So he drank his beer.

After that, he lay in bed, hands crossed on his chest as if by arranging himself for death he would save a few dollars on the undertaker. Whether he actually slept or not she never knew. She didn’t think he prayed. It was her abuela who prayed. Her abuela who kneeled on her swollen knees before the candle of the Virgin Nayma had gotten her from the “Ethnic” aisle at Ingles. Her abuela who took Nayma to mass at La Luz del Mundo behind Hardee’s.

But now they were both standing, silent, tragic.

She started to speak but something in their faces stopped her. They weren’t staring at her, but past her, and Nayma turned to see Mrs. Greaves carted past, all wires and tubes, somebody’s idea of an art project, or maybe just a bad joke.


It was the end of lunch by the time Nayma had dropped her grandparents off at the Greaves’ house and made her way back to school. Nayma had fairly dragged abuela to the elevator. By the time they got to Dr. Agnew’s car her abuela was in tears and Nayma had only gotten a sidelong glance at the Greaves woman—it was all she would allow herself—but even in passing it looked bad. Her tiny self a tent of bones pitched beneath a tangle of tubes and monitors. It didn’t seem fair that she would die like that. But it surely didn’t seem fair to have to go on living.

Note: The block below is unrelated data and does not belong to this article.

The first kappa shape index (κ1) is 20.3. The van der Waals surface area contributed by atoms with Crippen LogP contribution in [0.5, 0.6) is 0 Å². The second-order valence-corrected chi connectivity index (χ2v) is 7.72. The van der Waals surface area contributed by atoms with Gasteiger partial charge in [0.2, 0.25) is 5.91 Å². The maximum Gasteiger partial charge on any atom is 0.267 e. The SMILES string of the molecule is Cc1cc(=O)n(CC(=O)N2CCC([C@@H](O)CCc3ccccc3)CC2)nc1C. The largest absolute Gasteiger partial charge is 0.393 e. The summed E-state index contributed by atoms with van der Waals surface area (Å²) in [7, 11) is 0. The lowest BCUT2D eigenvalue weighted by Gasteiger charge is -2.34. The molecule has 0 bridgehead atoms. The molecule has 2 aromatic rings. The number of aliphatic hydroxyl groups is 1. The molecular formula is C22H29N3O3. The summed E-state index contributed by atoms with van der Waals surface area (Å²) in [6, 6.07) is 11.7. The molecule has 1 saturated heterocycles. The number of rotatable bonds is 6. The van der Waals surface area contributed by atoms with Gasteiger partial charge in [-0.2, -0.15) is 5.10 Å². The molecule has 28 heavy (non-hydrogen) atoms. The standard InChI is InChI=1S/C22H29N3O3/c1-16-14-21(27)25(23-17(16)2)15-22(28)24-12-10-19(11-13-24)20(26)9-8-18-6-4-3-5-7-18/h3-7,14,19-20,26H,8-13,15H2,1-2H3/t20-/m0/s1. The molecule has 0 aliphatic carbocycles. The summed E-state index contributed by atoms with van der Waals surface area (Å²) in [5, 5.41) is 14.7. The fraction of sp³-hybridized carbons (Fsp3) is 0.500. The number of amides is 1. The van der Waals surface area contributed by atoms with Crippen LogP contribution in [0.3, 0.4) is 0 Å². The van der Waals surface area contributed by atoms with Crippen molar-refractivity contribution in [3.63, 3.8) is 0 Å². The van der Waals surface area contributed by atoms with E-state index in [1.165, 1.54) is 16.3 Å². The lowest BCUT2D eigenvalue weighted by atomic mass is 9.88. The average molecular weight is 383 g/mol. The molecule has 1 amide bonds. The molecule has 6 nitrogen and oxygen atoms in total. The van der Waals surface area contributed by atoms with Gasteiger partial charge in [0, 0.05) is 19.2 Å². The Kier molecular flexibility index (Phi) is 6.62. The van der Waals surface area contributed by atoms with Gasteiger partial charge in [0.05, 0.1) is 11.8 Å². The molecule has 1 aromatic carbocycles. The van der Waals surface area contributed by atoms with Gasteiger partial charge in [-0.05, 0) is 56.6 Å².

She parked the Oldsmobile and headed for the front doors. You could sneak out of the school but you couldn’t sneak in. The building was a well-concealed fortress of alarmed doors and hidden metal detectors and the only way in was through the entrance where, surely, someone would be waiting on her. They would suspend her, they would express their utter bafflement and complete disappointment in her and she could try to explain but, honestly, how? and why? The college applications had all been submitted, the essays written, the recommendations sent. In a few months she would leave Walhalla and never come back. When the time came—when the money came—she would send for her grandparents. She would send for her parents, too, if they would come. The money would make them untouchable. Her U.S. citizenship and a bank account in the high six-digits. That wasn’t wealth—that was protection. That was stability.